Chaplains hear ‘Black Hawk Down’ hero
Published June 28, 2007
SAN ANTONIO (BP)–Capt. Jeff Struecker has walked The Road to Unafraid, an experience he described vividly in his book by the same name. As an Army chaplain with the 75th Ranger Regiment at Fort Benning, Ga., he continues to walk with Jesus Christ, leading many of his fellow soldiers along the way.
Introduced as a true American hero in the 1993 “Black Hawk Down” firefight in Somalia, Struecker told an audience of 150 at the annual Southern Baptist chaplains’ luncheon June 11 that chaplaincy is a ministry that most resembles the ministry of Jesus when He walked the earth.
“I love pastors, but a pastor may only serve his people a couple of hours a week,” Struecker said jokingly as the chaplains, many of whom also are pastors, reacted with good-natured laughter.
“An evangelist may see a person for only a few minutes and won’t see that person again this side of eternity,” Struecker said. “A missionary will leave his home, family and friends, dedicate his or her life to studying the culture and languages of a people group, and then spend the rest of their lives serving and sharing his faith with those people.” But the missionary never will be truly a member of that group, he said.
Chaplains live, eat, breathe and sleep with their flock, Struecker said. Chaplains also fight, live and die with the men and women to whom they minister.
“This is exactly the same kind of ministry Jesus Christ had,” he said. “He was one of the people but radically different from them at the same time.”
One of the characters depicted in the 2001 movie Black Hawk Down is based on Struecker, coauthor of the book The Road to Unafraid in which he tells the story of his battle experiences, especially his fateful assignment as an Army Ranger sergeant in a special operations unit sent to Mogadishu, Somalia, in 1993.
At the time, Somalia was run by Muslim warlords and was a dangerous place to be. Struecker was among those who survived an intense 18-hour battle with local Muslim fighters.
“Before that day in Somalia, I was convinced I’d always be a soldier, a warrior and a Ranger for the rest of my life,” Struecker recounted. “I had made up my mind that I’m going to serve in the most dangerous situations my country can put me in. That was fine with me.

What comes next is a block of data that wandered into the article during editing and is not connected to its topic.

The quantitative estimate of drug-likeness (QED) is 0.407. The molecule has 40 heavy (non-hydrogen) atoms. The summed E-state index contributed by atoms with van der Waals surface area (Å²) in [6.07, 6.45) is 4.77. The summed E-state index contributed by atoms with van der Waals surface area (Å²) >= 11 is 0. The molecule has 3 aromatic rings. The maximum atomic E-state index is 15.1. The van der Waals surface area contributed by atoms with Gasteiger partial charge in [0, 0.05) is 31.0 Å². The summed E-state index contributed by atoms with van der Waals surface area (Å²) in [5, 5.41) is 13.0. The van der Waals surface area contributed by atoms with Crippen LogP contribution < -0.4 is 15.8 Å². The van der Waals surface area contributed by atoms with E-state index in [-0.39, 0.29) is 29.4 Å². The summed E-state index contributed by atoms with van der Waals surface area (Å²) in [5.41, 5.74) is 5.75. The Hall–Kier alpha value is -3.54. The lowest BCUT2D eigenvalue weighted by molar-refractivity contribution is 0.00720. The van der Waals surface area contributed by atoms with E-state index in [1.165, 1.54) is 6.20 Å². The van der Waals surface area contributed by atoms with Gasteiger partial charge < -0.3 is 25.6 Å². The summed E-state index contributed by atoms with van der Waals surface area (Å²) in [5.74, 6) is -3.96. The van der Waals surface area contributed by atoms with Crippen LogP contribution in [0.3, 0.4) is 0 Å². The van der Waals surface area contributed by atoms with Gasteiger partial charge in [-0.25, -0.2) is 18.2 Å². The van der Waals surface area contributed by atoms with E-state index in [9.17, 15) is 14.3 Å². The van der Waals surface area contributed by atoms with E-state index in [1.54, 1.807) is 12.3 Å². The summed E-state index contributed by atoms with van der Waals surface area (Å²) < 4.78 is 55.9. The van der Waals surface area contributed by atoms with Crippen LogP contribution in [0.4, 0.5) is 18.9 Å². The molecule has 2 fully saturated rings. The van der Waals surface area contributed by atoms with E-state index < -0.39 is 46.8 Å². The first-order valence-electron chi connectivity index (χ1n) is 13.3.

“But a firefight in Somalia absolutely, radically changed my life, and a faith in Jesus Christ gave me the courage to stand fearlessly when men were dying to my left and right,” he said. “After that, God started to show me the possibilities of sharing my faith to guys who would never have heard my witness otherwise.”
Struecker said God started to show him He had something greater and much more important for him to do with his life than to liberate countries and free people in foreign lands.
“God showed me that He would give me opportunities to share my faith and that it would make a difference not only here on earth but for eternity,” he told the chaplains. “I realized there’s something more important than liberating people on this earth — that it’s more important where they spend eternity, offering them true liberty and freedom found only in Jesus Christ, and freedom that would last forever.”
In addition to Somalia, Struecker also has seen combat in Panama, Kuwait, and multiple tours in Afghanistan and Iraq. Struecker holds a number of military service medals and awards, including the Bronze Star for valor. He won the Army’s “Best Ranger” competition in 1996 and was selected “U.S. Army Reserve Officer Training Corps Non-commissioned Officer of the Year” in 1998.
A native of Fort Dodge, Iowa, Struecker said he accepted Christ as a teenager. But when he enlisted in the Army in 1987, he didn’t live like a Christian for a long time, he said. Once he and his wife Dawn married 15 years ago, “God really dealt with me about the way I was living. I decided from that point forward, whatever it cost me, I was going to live a life consistent with my faith,” Struecker said. “I am a living example of the fact that no man or woman can be so far away, their lives so mired in sin, their hearts so hard that God can’t turn them around.”
Struecker, a father of five, preached on a recent Sunday to 3,000 soldiers, and more than 400 made decisions for Christ, said Keith Travis, director of chaplaincy for the North American Mission Board.
Looking at the chaplains in the room at the luncheon, Struecker said, “You are my heroes for what you do in the military, in the corporate world, in corrections, in healthcare and in dozens of other areas. I thank God for what you do.
“I am honored to be called a chaplain and to be able to present the message of Jesus Christ to men and women in and out of uniform because of the difference He has made in my life,” Struecker said.
A graduate of Troy State University in Alabama, Struecker earned a master of divinity degree at Southern Baptist Theological Seminary in Louisville, Ky.
Prior to Struecker’s remarks, the chaplains heard from SBC President Frank Page and Geoff Hammond, the new president of the North American Mission Board.
“I bring you greetings on behalf of NAMB, our staff, missionaries and a lot of Baptists who have a love for chaplaincy work,” Hammond said. “You in the chaplain corps have a wonderful privilege of sharing Christ, comforting troops [and] being encouragers to those in harm’s way and to their families. We at NAMB want to help you anyway we can in your chaplaincy work, so that we might turn North America around for Jesus Christ.”
Page said every place he has ever served as a pastor has been touched by the chaplaincy.
“You’re on the front lines. I’ve seen your commitment and your call lived out in powerful ways,” Page said.
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